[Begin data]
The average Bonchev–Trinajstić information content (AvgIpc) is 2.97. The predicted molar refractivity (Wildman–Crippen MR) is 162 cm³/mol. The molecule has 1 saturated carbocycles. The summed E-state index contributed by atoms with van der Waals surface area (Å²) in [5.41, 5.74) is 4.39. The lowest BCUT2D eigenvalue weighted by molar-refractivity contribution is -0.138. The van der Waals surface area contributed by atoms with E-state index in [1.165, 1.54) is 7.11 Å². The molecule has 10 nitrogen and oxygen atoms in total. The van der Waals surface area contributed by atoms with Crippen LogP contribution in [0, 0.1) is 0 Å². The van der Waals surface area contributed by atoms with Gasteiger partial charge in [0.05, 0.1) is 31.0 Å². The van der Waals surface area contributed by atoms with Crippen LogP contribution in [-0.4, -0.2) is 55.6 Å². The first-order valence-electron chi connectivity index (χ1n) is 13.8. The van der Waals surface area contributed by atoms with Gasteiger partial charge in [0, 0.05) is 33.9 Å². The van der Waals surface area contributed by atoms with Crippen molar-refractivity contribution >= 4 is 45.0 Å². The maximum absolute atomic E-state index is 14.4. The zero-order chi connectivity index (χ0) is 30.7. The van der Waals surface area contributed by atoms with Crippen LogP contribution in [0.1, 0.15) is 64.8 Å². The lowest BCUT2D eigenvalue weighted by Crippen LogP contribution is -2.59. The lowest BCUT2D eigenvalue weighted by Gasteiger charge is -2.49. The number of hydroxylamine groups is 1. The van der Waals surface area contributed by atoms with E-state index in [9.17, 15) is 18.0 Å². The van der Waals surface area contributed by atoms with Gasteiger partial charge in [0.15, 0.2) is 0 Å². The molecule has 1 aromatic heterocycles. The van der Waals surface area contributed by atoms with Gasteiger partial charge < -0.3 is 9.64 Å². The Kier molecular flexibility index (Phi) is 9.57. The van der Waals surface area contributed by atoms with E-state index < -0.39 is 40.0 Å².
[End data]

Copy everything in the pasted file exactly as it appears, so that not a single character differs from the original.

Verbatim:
The average Bonchev–Trinajstić information content (AvgIpc) is 2.97. The predicted molar refractivity (Wildman–Crippen MR) is 162 cm³/mol. The molecule has 1 saturated carbocycles. The summed E-state index contributed by atoms with van der Waals surface area (Å²) in [5.41, 5.74) is 4.39. The lowest BCUT2D eigenvalue weighted by molar-refractivity contribution is -0.138. The van der Waals surface area contributed by atoms with E-state index in [1.165, 1.54) is 7.11 Å². The molecule has 10 nitrogen and oxygen atoms in total. The van der Waals surface area contributed by atoms with Crippen LogP contribution in [0, 0.1) is 0 Å². The van der Waals surface area contributed by atoms with Gasteiger partial charge in [0.05, 0.1) is 31.0 Å². The van der Waals surface area contributed by atoms with Crippen LogP contribution in [-0.4, -0.2) is 55.6 Å². The first-order valence-electron chi connectivity index (χ1n) is 13.8. The van der Waals surface area contributed by atoms with Gasteiger partial charge in [0, 0.05) is 33.9 Å². The van der Waals surface area contributed by atoms with Crippen molar-refractivity contribution >= 4 is 45.0 Å². The maximum absolute atomic E-state index is 14.4. The zero-order chi connectivity index (χ0) is 30.7. The van der Waals surface area contributed by atoms with Crippen LogP contribution in [0.1, 0.15) is 64.8 Å². The lowest BCUT2D eigenvalue weighted by Crippen LogP contribution is -2.59. The lowest BCUT2D eigenvalue weighted by Gasteiger charge is -2.49. The number of hydroxylamine groups is 1. The van der Waals surface area contributed by atoms with E-state index in [9.17, 15) is 18.0 Å². The van der Waals surface area contributed by atoms with Gasteiger partial charge in [0.15, 0.2) is 0 Å². The molecule has 1 aromatic heterocycles. The van der Waals surface area contributed by atoms with Gasteiger partial charge < -0.3 is 9.64 Å². The Kier molecular flexibility index (Phi) is 9.57. The van der Waals surface area contributed by atoms with E-state index < -0.39 is 40.0 Å².